Some thoughts on Psalm 33 and Covid-19

In the church I grew up in the man who made the announcements always concluded them by reminding us that they had been made ‘subject to the will of the Lord’. I think people were a lot more aware of what ‘DV’ meant (Latin for ‘God willing’). While I realise it can become a bit formulaic, there is biblical wisdom behind it.

In his short NT letter James has strong words for uber-confident business people who had lots of plans for how their business would expand and prosper. James reminds them that they don’t even know what would happen the next day: their lives were as transitory as vapour.

We’re currently facing a global crisis on a scale that none of us has ever experienced. The arrival and dramatic surge of Covid-19 has thrown all kinds of plans into turmoil and experts are doing all they can to try and predict what might happen tomorrow. For all our technological progress we’ve suddenly run into the buffers.

Over the past couple of days I have been struck by the pertinence of several parts of Psalm 33 and I think it speaks in a number of ways to the attitude we need to cultivate in this time of crisis.

1 – The Lord foils the plans of the nations (verse 10)

Scripture’s picture of God is that he is sovereign over the course of human history. For all their power, the Pharaohs and Nebuchadnezzars of powerful nations had to bow before him.

I will leave it to others to debate questions of agency at a time like this, but suffice to say that God has allowed our world (including the Church) to find itself at a time when the limitations and vulnerability of humanity is there for all to see.

He foils the plans of the nations.

Governments find themselves in crisis mode.

Businesses, large and small, wonder if they will still be in business in a few weeks time.

Things which we take for granted (at least in some parts of the world) – uninterrupted technological progress, increasing wealth, the facility to travel, access to consumer goods as and when we want them – are not so easily granted after all.

Sport – the great pursuit and enjoyment of so many of us – is reduced to chaos.

I think there are various ways believers need to pray in this crisis (and you won’t be short of samples via their proliferation on social media), but one that I sense may be neglected is a prayer of humbling where we repent of what someone has called ‘the degodding of God’ – and any thought that we are fit to take his place!

2 – Our resourcefulness is not the point (verse 17)

If you were an ancient king heading to war, you’d want to make sure your army was strong and well equipped. Lots of horses, and strong ones at that! But the psalm says that that is not where the secret lies. There is something more than our material resources that counts.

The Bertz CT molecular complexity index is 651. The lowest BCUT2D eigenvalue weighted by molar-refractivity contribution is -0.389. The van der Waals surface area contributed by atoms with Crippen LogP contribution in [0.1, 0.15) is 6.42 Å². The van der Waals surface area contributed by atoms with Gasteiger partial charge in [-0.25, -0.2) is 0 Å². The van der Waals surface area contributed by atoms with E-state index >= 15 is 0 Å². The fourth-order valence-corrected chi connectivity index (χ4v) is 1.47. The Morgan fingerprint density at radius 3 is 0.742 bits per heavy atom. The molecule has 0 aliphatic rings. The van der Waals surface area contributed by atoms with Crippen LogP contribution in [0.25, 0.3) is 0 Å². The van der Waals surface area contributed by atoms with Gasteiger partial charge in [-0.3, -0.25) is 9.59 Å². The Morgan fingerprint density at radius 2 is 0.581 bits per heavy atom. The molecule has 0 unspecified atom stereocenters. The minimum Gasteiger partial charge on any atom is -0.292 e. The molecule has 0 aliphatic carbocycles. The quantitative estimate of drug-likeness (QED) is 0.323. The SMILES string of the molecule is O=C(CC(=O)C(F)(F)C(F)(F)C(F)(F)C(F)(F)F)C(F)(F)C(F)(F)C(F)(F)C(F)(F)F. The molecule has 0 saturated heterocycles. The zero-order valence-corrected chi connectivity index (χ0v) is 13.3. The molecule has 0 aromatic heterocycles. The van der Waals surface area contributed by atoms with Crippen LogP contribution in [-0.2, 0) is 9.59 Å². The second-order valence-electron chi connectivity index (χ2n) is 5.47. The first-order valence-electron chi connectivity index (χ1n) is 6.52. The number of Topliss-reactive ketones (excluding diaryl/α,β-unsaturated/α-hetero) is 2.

At a time like this we want strong and confident leaders who will assure us that they are committing the full resources of the nation to defeating the virus. And I think we need to be tremendously grateful for researchers and for medical professionals who are devoting their energy and their considerable expertise to tackling this situation. Many of us (myself included) probably owe our lives to the skill and resources of medical science.

We need to pray for everyone who is involved in this. Pray that scientists will discover a treatment, that they will be able to develop a vaccine. Pray for policy-makers to make wise decisions and for strength for the medical staff of all levels who are caring for the sick.

But at the same time, is there something we need to learn, or relearn, about depending on the Lord? Let’s by all means celebrate and be glad for the resources and gifts we enjoy, but let’s avoid the subtle temptation to allow our resourcefulness to blind us to our need of God.

3 – Our hope needs to be in the Lord (verse 22)

The psalm is a psalm of hope and confidence. It encourages his to hope in God’s love, to trust in his name, to put our hope in him.

Frankly, that’s what we need.

Yes, many of us may need to humble ourselves and repent of our self-sufficiency, but there comes a time to allow God to lift us out of the dust and – incredible as it may seem – rejoice in him.

None of us knows how the story of Covid-19 will end, or when it will end. We don’t know when we will be able to make plans again. There may be lots of ways that we will need to change our lifestyles, our assumptions, how we relate to others, and even how we live as church (the absence of Sunday gatherings may force us to rethink their whole purpose). Maybe we will emerge somewhat humbled, realizing, as never before that our lives are in God’s hands.

‘May your unfailing love be with us, Lord, even as we put our hope in you.’

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